Cross Orb Weaver (Araneus diadematus)

Posted by on Oct 3, 2012 in Farm Blog, Flora and Fauna | 26 comments

October is clearly orb weaver month, and not just here on the farm. Suddenly out of nowhere it looks as if Nature herself has decided it’s time to decorate for Halloween. There are spiders, and their webs, all over the trees, and shrubs, and every morning the woodlands seem to be draped with new webs.  We won’t need any fake spider webs for decorations this year!

Trees and shrubs all around the farm are decorated with orbweaver webs at this time of year

This week the Cross Orb Weaver (Araneus diadematus) seems to be the most prevalent species here, both in the garden, and around the house.

Mature female Cross Orb Weaver (Araneus diadematus). So named for the pattern of white spots on the dorsal abdomen, that resembles a cross (click any image to enlarge detail)

I’ve found many individuals of this species, in various stages of maturity, lurking in the shrubbery, or hiding underneath the patio umbrella in recent weeks.

Most mornings on the way to the garden I find myself inadvertently walking through at least one web that I didn’t see. It may sound strange, but I always feel a little bad damaging one of these webs.

Would you have the patience to build something this intricate every day?

I’m in awe of spiders as architects, and can’t honestly imagine the effort it must take to carefully construct a new web each morning in the hopes of catching a meal.

Damaged webs need to be reconstructed before orb weaving spiders can catch more prey

Araneus diadematus is not a native North American spider species. That said, it is clearly well adapted to living here, so much so that it is considered to be an invasive spider species in the Bay Area[1]. The Cross Orb Weaver is originally from Northern Europe, and became established along the Pacific Coast in the 1970s.  Due to its origin, another common name for this species is the European Garden Spider.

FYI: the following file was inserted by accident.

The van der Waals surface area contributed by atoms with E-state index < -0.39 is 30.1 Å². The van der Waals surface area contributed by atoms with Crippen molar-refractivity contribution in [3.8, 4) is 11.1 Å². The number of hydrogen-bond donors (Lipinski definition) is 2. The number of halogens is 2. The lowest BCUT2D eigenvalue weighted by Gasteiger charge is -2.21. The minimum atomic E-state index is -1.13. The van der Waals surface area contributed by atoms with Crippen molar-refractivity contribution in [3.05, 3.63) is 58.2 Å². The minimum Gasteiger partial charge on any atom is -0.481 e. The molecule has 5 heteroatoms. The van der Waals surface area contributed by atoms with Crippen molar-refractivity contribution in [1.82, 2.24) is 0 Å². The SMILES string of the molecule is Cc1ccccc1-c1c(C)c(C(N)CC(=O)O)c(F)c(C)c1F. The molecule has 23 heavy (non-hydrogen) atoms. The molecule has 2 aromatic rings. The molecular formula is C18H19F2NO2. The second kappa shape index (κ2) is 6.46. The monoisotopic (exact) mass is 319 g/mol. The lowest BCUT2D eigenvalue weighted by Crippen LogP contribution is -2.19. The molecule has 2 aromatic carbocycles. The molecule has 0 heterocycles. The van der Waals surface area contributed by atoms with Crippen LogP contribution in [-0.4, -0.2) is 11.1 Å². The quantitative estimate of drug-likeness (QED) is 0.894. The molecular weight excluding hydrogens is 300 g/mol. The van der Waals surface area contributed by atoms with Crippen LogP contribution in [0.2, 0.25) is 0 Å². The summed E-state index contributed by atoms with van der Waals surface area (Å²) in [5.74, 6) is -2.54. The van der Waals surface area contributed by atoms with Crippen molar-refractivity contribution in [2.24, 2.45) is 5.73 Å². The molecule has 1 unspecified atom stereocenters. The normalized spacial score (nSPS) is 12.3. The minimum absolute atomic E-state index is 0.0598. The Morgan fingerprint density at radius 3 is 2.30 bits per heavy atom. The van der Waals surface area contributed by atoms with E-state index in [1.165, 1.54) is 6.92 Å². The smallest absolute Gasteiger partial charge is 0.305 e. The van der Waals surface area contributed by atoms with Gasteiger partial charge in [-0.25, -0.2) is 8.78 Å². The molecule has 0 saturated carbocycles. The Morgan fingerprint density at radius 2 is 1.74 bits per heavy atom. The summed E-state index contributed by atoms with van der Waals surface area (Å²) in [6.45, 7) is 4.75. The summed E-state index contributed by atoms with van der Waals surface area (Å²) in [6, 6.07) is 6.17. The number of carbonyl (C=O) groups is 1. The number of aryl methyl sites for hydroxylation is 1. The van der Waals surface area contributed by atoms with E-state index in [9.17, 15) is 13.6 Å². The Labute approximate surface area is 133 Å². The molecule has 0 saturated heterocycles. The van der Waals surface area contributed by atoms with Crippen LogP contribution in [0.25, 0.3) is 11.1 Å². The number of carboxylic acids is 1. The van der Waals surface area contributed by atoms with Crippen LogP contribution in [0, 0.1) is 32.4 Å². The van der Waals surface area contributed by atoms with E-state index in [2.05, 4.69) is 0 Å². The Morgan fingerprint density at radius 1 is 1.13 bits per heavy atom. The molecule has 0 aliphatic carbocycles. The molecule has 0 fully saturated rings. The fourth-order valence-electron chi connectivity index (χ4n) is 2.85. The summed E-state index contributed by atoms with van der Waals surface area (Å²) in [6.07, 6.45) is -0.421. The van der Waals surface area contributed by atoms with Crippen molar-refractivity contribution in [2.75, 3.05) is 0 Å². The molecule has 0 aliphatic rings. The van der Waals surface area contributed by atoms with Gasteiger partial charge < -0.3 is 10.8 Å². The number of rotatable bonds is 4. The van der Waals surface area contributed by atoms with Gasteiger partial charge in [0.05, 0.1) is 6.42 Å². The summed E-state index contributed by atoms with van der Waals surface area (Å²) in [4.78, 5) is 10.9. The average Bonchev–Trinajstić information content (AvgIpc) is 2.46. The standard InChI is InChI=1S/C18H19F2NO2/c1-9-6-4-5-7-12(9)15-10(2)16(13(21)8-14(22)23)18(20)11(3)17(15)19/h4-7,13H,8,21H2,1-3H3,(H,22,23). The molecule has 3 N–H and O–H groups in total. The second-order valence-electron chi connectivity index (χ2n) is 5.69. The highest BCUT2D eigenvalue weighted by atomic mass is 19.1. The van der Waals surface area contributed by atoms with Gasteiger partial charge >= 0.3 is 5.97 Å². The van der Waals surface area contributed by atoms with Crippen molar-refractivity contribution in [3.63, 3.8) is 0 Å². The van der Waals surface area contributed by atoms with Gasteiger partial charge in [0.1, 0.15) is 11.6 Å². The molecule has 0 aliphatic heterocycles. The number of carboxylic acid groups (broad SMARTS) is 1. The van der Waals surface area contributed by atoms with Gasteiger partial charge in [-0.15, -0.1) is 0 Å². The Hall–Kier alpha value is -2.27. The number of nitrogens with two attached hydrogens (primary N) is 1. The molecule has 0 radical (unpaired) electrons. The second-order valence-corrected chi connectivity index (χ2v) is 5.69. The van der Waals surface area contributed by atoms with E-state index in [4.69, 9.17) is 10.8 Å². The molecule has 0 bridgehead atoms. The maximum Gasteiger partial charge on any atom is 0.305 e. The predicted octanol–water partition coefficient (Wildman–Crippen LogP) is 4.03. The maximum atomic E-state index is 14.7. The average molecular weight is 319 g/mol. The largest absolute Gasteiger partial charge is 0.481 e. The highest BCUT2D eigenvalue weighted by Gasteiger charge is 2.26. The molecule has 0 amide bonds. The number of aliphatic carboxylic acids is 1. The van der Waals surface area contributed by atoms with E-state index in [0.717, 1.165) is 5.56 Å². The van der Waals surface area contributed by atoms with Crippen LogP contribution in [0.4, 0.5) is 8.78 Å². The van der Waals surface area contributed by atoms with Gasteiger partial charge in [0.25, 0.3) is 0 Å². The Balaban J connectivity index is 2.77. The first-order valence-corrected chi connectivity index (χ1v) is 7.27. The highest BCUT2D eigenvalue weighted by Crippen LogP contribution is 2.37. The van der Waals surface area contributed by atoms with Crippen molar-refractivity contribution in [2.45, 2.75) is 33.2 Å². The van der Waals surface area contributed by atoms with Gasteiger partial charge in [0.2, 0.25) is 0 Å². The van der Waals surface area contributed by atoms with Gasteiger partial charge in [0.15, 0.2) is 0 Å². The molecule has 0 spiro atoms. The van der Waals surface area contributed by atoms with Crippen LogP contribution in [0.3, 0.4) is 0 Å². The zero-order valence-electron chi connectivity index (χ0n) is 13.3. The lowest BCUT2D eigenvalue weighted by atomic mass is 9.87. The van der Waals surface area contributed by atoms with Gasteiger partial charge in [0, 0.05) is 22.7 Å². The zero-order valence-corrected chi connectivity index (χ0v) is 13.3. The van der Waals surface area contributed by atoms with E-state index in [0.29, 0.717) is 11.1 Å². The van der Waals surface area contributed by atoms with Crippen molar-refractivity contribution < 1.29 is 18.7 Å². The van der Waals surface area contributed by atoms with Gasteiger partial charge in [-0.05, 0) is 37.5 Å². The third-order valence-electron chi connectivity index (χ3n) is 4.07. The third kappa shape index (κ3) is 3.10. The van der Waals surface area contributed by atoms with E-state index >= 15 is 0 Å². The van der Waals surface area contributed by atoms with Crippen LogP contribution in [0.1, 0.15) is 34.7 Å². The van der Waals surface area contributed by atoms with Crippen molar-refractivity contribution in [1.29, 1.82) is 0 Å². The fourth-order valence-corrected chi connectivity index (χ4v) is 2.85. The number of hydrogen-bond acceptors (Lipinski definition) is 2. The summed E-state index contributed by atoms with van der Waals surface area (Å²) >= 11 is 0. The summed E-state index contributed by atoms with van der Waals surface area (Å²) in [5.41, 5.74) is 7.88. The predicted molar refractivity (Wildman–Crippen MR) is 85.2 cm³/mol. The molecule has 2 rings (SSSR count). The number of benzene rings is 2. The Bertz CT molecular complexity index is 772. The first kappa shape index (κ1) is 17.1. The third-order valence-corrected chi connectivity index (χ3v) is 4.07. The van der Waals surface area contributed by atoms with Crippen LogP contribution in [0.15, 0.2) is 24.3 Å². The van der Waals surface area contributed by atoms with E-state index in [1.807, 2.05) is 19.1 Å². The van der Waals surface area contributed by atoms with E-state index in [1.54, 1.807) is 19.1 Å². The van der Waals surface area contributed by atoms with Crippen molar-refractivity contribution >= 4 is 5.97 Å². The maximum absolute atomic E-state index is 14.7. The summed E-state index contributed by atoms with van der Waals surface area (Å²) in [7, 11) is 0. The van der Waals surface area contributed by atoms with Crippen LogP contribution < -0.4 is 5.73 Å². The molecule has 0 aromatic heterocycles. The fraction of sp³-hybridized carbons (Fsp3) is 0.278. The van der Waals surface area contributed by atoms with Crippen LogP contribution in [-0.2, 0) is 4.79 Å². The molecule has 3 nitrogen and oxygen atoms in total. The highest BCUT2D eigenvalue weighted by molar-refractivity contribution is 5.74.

This morning, outside the kitchen, under the patio umbrella, is this sizable, very mature, female.

This mature female has taken up residence underneath our patio umbrella

I’ve been watching her for a few days now.

Lateral view of a mature Cross Orb Weaver female

Each morning she crafts a web that’s almost 2 feet across, close to 5 feet if you count the bridging and tether lines that suspend the web.

She then waits for a passing meal.

The the last thing her prey sees…the ventral view of a Cross Orb Weaver

I’m actually thrilled she’s there, as this morning I watched her catch breakfast, and it was a yellow-jacket wasp!

A yellow jacket wasp was no match for this hungry female

We clearly have a formidable wasp nest somewhere near the house, but I have yet to locate the entrance.

Once immobilized, and bundled in silk, this female then carried the wasp back up to the top of the umbrella

I was stung, unprovoked, on Friday morning, through two layers of clothes, which resulted in a lot of swearing, and an increased level of wariness on my part. Despite having a number of yellow jacket traps around the property, there are dozens of them buzzing around near the back door, so any help we can get to keep their populations down is appreciated!

Here behind the umbrella arm the female stashes her prey

It seems that these spiders are quite fastidious, and after watching them for the last few days, each time prey is captured, it is quickly removed from the center of the web.  Perhaps this is to make the web less obvious to other insects flying by?

This particular yellow jacket wasp was destined to be brunch. By noon, this is all that was left

Just as I was getting ready to leave, I noticed an immature female on the other side of the patio umbrella.  No sooner had I spied her, than another yellow jacket met its doom!